ATLANTA — When the Pro Football Hall of Fame announces its new class here on Saturday, former Georgia coach Jim Donnan will be nearby, close to where the journey started for two potential new members.
Among the 15 finalists to get into the hall this year are cornerback Champ Bailey and defensive tackle Richard Seymour, both of whom Donnan recruited to Georgia and coached before they became top-10 NFL draft picks.
“You always take pride in your players regardless what they end up doing, what levels they play, but when they get to the zenith like this it makes you proud you had something to do with it,” Donnan told USA TODAY Sports. “It’s just a lifelong experience, and the best part about it is they still call you ‘Coach.’ You’re still their coach, and that makes me feel good.”
The inclusion of Bailey and Seymour in the finalist group underscores the level of talent that Donnan, who led the Bulldogs to four top-20 finishes in his five seasons, coached as he began the turnaround of Georgia’s program.
Those late 1990s Georgia teams included players running backs like Robert Edwards and Olandis Gary and receiver Hines Ward, who has been a Hall of Fame semifinalist each of the last two years.
But nobody made an impression on Donnan like Bailey, who was named the nation’s best defensive player in 1998 while also playing on offense (59 career receptions) and special teams.
“Without question, he is the best player I’ve ever coached,” said Donnan, who went to watch Bailey play basketball in tiny Folkston, Georgia, shortly after getting the Georgia job in 1996 and was blown away by his speed on the court. “Just unbelievable coverage skills but also very physical and was just such a talented guy with the ball.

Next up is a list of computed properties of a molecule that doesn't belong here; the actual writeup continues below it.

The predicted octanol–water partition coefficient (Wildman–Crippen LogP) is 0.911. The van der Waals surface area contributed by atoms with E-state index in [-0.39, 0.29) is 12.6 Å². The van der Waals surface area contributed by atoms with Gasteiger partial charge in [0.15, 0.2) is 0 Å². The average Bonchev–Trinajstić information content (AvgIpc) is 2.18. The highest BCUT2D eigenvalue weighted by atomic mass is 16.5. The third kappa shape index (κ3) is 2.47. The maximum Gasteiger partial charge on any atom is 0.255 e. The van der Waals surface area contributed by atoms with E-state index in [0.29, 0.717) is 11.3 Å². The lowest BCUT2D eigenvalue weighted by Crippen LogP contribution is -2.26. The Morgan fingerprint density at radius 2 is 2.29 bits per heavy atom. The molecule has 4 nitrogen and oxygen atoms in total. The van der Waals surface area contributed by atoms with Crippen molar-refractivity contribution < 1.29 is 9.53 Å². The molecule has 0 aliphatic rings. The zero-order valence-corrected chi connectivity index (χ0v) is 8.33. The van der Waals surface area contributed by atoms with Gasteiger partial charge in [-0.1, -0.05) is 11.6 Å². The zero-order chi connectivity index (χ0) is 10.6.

“One time against Auburn, we played them in a night game (in 1998) and it was real competitive and we ended up winning, but he played 120 plays counting special teams and offense and defense. He got mad when I took him out on offense because we wanted to rest him. You just don’t see a kid play that many snaps. He was just a blur.”
Seymour was part of the second class Donnan signed at Georgia, pulling him out of a small town near Columbia, S.C., after a recruiting battle with Clemson. The 6-foot-6 Seymour, who ended up playing at 315 pounds in the NFL, was a class space-eater who had unusually quick feet for a man of his size.
Despite being just 17 years old when he arrived at Georgia, Seymour played him as a true freshman and was the standout of a strong group of defensive linemen that included fellow first-round pick Marcus Stroud. The New England Patriots ended up taking Seymour No. 6 overall in 2001. He helped them to three Super Bowl wins.
“He kept getting bigger and stronger, and he had a quick first step and great blow delivery,” Donnan said. “He was a really good practice player too, and he was going against guys like (Matt) Stinchcomb) and Jonas Jennings and Chris Terry, who were good offensive linemen we had and it was obvious he was going to be special. Guys like him are dinosaurs in college football as far as size and speed, and the last couple years he started to just flourish.”
Donnan, who still lives in Athens, said he keeps in touch with both Bailey and Seymour and sees them occasionally when they’re in town. He said he also remembers fondly their congratulatory phone calls when he made the College Football Hall of Fame in 2009 after a legendary career that included stints as Barry Switzer’s offensive coordinator at Oklahoma and a Division I-AA national title at Marshall. He hopes he can return the favor soon.
“I’m just happy for both these guys,” Donnan said. “Champ made 13 Pro Bowls, and from what I’ve seen, it looks like he’s got a really good shot and eventually, if not this time, Seymour does too because of his body of work and the way they won in New England.”